I half anticipated the show to get raided by cops. When I entered, the heavy wooden door snapped back into place like a rat trap. It was smaller than it appeared from the outside. In the reception area, a sturdy staircase lead upstairs. Drum loops and female vocals leaked from behind the main doors. Inside, I looked for an empty seat in one of the pews. L.A. natives, Tearist, were already one song into their set. Yeah, pews. This was a church: high ceilings and alcoves filled with kids back from Coachella. I took my seat in the next to last pew, which was still less than fifteen feet away from the stage, the pulpit.
Substituted for William Strangeland-Manchaca, an Asian dude in knit cap, track jacket, and jeans sat with drum sticks in hand. Yasmine, wire hanger thin, heaved burning angel vocals into the mic, bent at the waist as if she were punched in the gut. A floor fan she always brings to gigs blew her long brown hair over her head. Without warning, she darted into the crowd, turned and knelt as if in prayer, her back facing the audience. Iranian born, Yasmine rocked on her knees as if grieving for someone, something, before returning abruptly to the cramped stage. Pulling from their material from 2010 and fresh tracks, one song bled into the next; their short set lasting less than a half hour.
Classic Depeche Mode and Morrissey filled the space between acts, buoying the post punk, cold wave theme. Kraftwerk’s “Radioactivity” bleeped and blooped from the overhead acoustics as Kid 606 set up his laptops. As soon as the last notes of Kraftwerk dissipated, he faded into a hazy, early morning instrumental, hitting stride with Aphex Twin—if only my alarm clock could wake me up this gently. Punching keys and nodding his head, he restored a sense of hopefulness. Playing tracks off Going Back to Cali Yuga and Happiness both released last year, this was less IDM (intelligent dance music) than his previous work. Not competing with vocals or heavy-handed mechanics, kids were able to conversate, bobbing their heads to the pulsing bass that grew more persistent with each track.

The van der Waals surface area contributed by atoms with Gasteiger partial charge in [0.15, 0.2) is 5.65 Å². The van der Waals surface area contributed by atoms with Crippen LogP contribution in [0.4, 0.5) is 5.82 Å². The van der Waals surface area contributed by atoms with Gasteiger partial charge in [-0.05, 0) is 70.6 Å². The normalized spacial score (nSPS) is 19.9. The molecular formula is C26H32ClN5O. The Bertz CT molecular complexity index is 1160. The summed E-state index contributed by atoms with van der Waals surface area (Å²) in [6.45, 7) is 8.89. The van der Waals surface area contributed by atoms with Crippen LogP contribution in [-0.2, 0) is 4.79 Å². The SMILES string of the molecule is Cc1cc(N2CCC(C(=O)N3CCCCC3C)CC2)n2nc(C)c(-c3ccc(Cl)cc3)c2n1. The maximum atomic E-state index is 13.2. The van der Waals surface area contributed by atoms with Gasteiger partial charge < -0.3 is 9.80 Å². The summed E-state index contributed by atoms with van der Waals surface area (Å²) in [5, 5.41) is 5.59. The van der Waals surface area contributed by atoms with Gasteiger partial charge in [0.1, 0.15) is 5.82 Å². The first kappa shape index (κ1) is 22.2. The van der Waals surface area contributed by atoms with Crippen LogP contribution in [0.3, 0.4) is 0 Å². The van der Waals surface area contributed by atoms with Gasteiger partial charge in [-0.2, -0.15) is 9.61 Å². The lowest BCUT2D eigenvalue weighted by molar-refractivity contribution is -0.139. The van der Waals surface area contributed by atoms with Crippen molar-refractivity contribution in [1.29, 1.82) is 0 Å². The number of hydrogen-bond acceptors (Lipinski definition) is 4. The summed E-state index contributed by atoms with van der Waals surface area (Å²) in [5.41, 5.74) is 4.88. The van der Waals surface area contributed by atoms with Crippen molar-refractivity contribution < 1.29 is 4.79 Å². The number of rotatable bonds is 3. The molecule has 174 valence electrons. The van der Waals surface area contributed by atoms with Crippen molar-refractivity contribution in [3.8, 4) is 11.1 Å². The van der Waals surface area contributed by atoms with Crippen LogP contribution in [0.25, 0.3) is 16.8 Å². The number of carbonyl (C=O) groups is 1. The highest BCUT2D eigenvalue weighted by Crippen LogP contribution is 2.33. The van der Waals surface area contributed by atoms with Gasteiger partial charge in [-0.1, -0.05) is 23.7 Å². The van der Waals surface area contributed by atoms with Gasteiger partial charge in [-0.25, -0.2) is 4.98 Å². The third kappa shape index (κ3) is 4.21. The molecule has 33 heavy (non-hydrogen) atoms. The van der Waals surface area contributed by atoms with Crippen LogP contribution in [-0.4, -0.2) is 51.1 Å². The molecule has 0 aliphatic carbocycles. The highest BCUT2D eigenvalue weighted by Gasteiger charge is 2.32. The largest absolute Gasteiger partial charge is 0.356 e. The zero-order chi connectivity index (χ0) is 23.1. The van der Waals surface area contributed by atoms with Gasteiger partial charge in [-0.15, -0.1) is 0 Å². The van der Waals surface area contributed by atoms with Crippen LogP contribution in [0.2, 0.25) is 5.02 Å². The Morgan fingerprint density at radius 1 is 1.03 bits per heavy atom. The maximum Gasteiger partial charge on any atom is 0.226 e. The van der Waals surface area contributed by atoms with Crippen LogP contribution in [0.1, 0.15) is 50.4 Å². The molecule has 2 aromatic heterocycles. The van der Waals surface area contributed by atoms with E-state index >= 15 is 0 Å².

Xiu Xiu took the stage. This was the seventh line-up with Jamie Stewart at the helm. Angela Seo picked up sticks in 2010, lending percussion on the electro tagged Dear God, I Hate Myself. Jamie, a double for Chris Isaak, cried, “Meow,” sound checking as Angela set up her drums kits. Clad in complete black the duo from San Jose went right into tracks off Nina, an album of Nina Simone covers and Angel Guts: Red Classroom, a full-length of new material released in January.
The audience crowded around, being respectful of us in the pews—until the telltale machine gun drums of “Stupid in the Dark.” Kids bounced on their heels as Jaime leaned out of the mic, then back in twitching awkwardly like Robert Smith. Angela, in a little black dress, was all precision hitting the drums like a tempered taiko player. At the chorus of “Black Dick,” the entire pew in front of me evacuated. The song title repeated four times in Jamie’s desperate Nina Simone vibrato rattled some. Tired of sitting tamely, someone shouted, “We should stand up and dance.” Angela smiled and nodded as Jaime twisted knobs and adjusted cymbals. Like a domino effect, kids stood up one by one and swayed to “Botanica de Los Angeles” and “New Life Immigration” closing out the somber set. Jaime waved nervously, avoiding looking into the small crowd and quickly exited.
Kristen K. has been a contributing writer to Razorcake for six years. She’s a post punk, garage hippie out of East Los with a keen interest in weird fiction, DIY culture, and anatomical models of human organs. Dislikes traffic and getting up before dawn. http://www.alleycatbrawl.com/